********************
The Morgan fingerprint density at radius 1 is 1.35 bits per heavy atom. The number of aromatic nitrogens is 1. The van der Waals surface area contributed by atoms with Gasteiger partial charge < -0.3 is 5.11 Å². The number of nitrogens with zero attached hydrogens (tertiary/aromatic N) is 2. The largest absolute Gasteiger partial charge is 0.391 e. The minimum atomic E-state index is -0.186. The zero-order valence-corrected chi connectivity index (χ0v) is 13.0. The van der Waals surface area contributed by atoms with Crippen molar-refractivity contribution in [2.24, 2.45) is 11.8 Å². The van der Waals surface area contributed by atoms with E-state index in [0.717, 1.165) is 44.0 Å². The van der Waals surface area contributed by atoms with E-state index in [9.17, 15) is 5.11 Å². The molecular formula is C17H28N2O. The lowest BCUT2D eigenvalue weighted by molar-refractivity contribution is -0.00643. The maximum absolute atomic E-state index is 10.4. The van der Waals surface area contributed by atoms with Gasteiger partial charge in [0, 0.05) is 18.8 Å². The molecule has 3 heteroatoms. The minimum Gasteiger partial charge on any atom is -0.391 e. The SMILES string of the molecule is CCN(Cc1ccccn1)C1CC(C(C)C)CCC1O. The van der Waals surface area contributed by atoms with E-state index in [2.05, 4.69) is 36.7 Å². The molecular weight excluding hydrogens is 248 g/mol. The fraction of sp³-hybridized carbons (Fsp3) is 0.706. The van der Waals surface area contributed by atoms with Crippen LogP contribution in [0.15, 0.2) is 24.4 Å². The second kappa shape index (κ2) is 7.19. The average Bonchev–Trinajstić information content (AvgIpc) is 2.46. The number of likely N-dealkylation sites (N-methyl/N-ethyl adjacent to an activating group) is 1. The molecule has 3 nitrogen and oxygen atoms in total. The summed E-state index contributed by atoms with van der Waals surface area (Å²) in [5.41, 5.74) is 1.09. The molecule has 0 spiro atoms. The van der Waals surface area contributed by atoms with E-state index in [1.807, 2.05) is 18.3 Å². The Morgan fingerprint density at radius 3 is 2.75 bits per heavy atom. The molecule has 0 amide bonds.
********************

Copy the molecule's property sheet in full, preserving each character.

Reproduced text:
The Morgan fingerprint density at radius 1 is 1.35 bits per heavy atom. The number of aromatic nitrogens is 1. The van der Waals surface area contributed by atoms with Gasteiger partial charge < -0.3 is 5.11 Å². The number of nitrogens with zero attached hydrogens (tertiary/aromatic N) is 2. The largest absolute Gasteiger partial charge is 0.391 e. The minimum atomic E-state index is -0.186. The zero-order valence-corrected chi connectivity index (χ0v) is 13.0. The van der Waals surface area contributed by atoms with Crippen molar-refractivity contribution in [2.24, 2.45) is 11.8 Å². The van der Waals surface area contributed by atoms with E-state index in [0.717, 1.165) is 44.0 Å². The van der Waals surface area contributed by atoms with E-state index in [9.17, 15) is 5.11 Å². The molecular formula is C17H28N2O. The lowest BCUT2D eigenvalue weighted by molar-refractivity contribution is -0.00643. The maximum absolute atomic E-state index is 10.4. The van der Waals surface area contributed by atoms with Gasteiger partial charge in [0, 0.05) is 18.8 Å². The molecule has 3 heteroatoms. The minimum Gasteiger partial charge on any atom is -0.391 e. The SMILES string of the molecule is CCN(Cc1ccccn1)C1CC(C(C)C)CCC1O. The van der Waals surface area contributed by atoms with E-state index in [2.05, 4.69) is 36.7 Å². The molecular weight excluding hydrogens is 248 g/mol. The fraction of sp³-hybridized carbons (Fsp3) is 0.706. The van der Waals surface area contributed by atoms with Crippen LogP contribution in [0.15, 0.2) is 24.4 Å². The second kappa shape index (κ2) is 7.19. The average Bonchev–Trinajstić information content (AvgIpc) is 2.46. The number of likely N-dealkylation sites (N-methyl/N-ethyl adjacent to an activating group) is 1. The molecule has 3 nitrogen and oxygen atoms in total. The summed E-state index contributed by atoms with van der Waals surface area (Å²) in [5.41, 5.74) is 1.09. The molecule has 0 spiro atoms. The van der Waals surface area contributed by atoms with E-state index in [1.807, 2.05) is 18.3 Å². The Morgan fingerprint density at radius 3 is 2.75 bits per heavy atom. The molecule has 0 amide bonds.